Cheers, DJ

6. ## Re: Visualizing Swing + Tilt together

DJ: That's a very clear explanation. So what's the best way to photograph two planes?

7. ## Re: Visualizing Swing + Tilt together

Originally Posted by G Benaim
So what's the best way to photograph two planes?
There isn't one.

The "best" way is to focus on the far point, and stop down as far as you can. There's a narticle by Harold merklinger somewhere on the net which explains the rationale behind this - and it really does work.

Back in the wet-plate days photographers often managed the seemingly imossible task of shooting street scenes that were sharp all over. They did this by exploiting the faults of their lenses! A simple meniscus lens has "horrible" field curvature, which means that the sides are in "near" focus when the center is focused on infinity. Some lens faults can occasionally be useful...

8. ## Re: Visualizing Swing + Tilt together

I have attached a diagram from p44 Stone J 1997 2nd Ed "A users guide to the view camera"... which shows the wedge that the other Leonard describes.. note that it is curved. (click on the thumbnail to see an enlarged view)

Following on from Ole Tjugen, Merkinger is worth seeing. In the article "Principles of View Camera Focus" by Harold Merkinger there are some fantastic little animations... these are fantastic for visualizing things such as the hinge rule... they can be down loaded from here.

Can I also suggest practicing at home... there is nothing like setting up and focusing the camera on various objects and see what you can do... stopping down the lens will work to a point before it gets to dark to see what is going on... then you need to take some snaps...

I particularly like the visualization of a wedge (thanks Leonard)

Regards,

Len

Attachment 200

9. ## Re: Visualizing Swing + Tilt together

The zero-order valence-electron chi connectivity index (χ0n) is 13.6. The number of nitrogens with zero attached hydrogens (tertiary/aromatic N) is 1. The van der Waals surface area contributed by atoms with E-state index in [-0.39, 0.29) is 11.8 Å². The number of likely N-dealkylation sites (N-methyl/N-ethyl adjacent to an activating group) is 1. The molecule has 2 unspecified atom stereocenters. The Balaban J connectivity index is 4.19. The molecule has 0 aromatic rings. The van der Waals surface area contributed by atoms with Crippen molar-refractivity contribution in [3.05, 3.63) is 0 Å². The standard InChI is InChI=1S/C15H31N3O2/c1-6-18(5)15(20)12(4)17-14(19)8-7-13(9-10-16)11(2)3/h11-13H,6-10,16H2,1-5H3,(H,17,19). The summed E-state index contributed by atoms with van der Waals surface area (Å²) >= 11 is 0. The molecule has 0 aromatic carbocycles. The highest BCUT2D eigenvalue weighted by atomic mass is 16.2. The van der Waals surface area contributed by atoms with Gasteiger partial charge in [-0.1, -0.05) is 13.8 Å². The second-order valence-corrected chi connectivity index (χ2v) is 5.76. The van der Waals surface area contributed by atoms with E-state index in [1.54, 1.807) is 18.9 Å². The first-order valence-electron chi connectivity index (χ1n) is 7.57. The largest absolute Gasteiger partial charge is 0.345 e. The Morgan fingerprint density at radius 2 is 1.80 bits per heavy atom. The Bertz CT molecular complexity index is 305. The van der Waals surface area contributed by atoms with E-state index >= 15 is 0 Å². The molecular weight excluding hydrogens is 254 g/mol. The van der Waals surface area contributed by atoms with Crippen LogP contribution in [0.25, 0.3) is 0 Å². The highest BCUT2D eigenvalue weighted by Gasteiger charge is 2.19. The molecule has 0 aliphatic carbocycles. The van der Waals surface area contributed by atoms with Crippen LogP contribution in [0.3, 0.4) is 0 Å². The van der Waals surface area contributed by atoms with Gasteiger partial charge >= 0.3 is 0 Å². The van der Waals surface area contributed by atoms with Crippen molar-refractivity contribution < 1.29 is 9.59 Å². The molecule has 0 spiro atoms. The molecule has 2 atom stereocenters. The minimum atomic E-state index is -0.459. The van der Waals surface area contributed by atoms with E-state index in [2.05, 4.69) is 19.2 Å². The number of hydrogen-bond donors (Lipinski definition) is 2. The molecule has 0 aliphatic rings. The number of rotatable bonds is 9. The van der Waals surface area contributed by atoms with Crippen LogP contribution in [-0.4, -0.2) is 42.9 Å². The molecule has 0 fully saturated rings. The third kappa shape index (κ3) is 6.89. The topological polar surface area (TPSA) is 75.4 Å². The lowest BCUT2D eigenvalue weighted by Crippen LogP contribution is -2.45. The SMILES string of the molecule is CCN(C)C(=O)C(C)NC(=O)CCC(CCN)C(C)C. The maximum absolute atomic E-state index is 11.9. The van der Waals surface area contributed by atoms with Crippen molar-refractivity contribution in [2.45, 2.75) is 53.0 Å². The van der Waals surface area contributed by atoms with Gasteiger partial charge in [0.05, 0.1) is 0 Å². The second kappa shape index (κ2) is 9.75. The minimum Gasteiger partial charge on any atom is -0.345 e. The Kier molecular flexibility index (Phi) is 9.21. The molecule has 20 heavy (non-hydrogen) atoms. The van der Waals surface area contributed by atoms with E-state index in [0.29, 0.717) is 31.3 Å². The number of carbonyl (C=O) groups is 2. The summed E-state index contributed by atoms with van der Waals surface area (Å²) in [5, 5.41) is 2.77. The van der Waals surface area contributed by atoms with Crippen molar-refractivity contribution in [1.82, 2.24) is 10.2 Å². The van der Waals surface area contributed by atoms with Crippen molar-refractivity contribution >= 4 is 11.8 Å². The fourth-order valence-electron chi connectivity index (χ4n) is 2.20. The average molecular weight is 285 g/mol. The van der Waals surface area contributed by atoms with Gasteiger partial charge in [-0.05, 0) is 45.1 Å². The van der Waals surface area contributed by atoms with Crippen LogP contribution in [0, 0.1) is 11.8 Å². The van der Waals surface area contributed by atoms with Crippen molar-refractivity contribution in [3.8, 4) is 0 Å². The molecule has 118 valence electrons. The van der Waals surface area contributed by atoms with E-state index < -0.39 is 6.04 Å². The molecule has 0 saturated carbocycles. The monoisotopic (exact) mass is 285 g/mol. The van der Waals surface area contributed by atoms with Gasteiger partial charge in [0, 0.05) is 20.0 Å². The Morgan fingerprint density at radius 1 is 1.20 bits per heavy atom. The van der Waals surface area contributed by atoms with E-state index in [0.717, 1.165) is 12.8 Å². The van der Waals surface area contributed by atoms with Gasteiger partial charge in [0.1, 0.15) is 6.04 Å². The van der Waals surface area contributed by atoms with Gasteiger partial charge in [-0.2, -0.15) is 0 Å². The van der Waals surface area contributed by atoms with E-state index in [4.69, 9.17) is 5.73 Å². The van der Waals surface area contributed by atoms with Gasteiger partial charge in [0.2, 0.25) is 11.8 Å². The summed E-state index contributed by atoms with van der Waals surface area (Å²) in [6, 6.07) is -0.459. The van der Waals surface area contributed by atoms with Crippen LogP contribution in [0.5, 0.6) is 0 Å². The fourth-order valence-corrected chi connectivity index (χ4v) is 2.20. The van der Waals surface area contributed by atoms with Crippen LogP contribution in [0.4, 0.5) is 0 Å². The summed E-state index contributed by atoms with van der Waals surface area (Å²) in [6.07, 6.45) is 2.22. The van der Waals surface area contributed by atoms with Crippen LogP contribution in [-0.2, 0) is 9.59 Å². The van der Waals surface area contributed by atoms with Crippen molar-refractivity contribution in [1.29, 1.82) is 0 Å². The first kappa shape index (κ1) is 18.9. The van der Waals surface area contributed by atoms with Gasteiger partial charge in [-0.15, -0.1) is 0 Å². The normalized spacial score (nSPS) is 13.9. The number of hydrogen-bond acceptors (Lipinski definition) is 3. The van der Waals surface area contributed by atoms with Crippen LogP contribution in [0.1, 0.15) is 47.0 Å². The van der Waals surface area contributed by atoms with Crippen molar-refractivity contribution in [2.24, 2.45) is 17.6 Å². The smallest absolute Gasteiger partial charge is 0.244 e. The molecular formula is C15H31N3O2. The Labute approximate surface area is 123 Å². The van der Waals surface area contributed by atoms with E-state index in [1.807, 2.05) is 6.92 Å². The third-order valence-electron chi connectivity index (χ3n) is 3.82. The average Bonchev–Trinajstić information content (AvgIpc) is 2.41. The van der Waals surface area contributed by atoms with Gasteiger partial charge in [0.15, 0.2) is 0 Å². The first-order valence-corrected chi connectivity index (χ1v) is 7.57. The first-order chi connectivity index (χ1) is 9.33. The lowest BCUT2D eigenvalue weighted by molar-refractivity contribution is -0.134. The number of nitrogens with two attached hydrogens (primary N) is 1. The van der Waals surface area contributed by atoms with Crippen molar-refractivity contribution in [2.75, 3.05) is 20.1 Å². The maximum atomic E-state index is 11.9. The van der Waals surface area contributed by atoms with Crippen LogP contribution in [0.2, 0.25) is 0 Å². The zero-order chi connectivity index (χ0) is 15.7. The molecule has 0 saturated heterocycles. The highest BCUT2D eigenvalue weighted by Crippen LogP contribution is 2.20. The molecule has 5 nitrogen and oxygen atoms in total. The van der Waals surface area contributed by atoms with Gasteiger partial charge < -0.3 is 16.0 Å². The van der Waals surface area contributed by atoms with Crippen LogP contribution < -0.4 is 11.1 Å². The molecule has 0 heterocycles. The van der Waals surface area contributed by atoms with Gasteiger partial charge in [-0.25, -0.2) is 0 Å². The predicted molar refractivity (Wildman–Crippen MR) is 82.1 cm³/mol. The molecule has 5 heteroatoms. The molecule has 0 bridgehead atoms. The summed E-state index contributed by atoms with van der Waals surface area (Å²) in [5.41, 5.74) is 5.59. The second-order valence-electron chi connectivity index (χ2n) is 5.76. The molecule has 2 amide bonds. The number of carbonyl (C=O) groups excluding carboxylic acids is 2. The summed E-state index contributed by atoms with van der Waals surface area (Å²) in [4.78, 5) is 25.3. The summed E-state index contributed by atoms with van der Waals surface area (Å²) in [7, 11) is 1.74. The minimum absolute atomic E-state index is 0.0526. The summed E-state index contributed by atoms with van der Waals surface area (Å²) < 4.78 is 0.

Imagine a note book with rigid covers. Open it up so it has a triangular cross section. Now imagine the binding reduced to a line and extended infinitely and imagine both covers extended infinitely. That is what the region looks like. When you see diagrams in books or articles, they usually show you just a perpendicular cross section. The hinge line or apex of the wedge becomes a point, and the bounding planes become lines. That can be very misleading unless you have the three dimensional model in mind. (Mathematically, the boundaries are actually called half planes since they extend in just in one direction from the hinge line.

Note that although the DOF region is in principle infinite from side to side along the hinge line, in practice, you also have to consider the angle of coverage of the lens. This does produce a cone centered on the lens which intersects the DOF wedge. Finally, the placement of the film frame will project outward and further limit what is in the field of view.

10. ## Re: Visualizing Swing + Tilt together

I've also seen the picture Leonard M. took from Stone's book before. But I am not sure just where it comes from. It is true that, in theory, the boundaries of the DOF region depart from planes. The reason is that since the exit pupil is not parallel to the film plane, the circles of confusion become ellipses of confusion. But I haven't seen any analysis which suggests that the departure from planes is as large as this diagram suggests. Wheeler, in his notes, analyizes the departure along the midline and finds it to be very small in practical situations for large format photography. I did my own analysis over the full field and found similar results. This was the topic of a long discussion either here or in photo.net several years ago.

Merklinger also proceeds on the assumption that the boundaries are planes.

It could be that Stone's diagram comes about from experimental measurements for some specific lens, which had large deviations from what geometric optics would predict. Surely there must be such deviations. For example, due to field curvature, the plane of exact focus is not even going to be a plane. But it would be surprising if it were as large as the diagram indicates. Also, it would be surprising to find that DOF increases as you go further out in the field, as the diagram seems to suggest. I will have to track down just where that diagram comes from.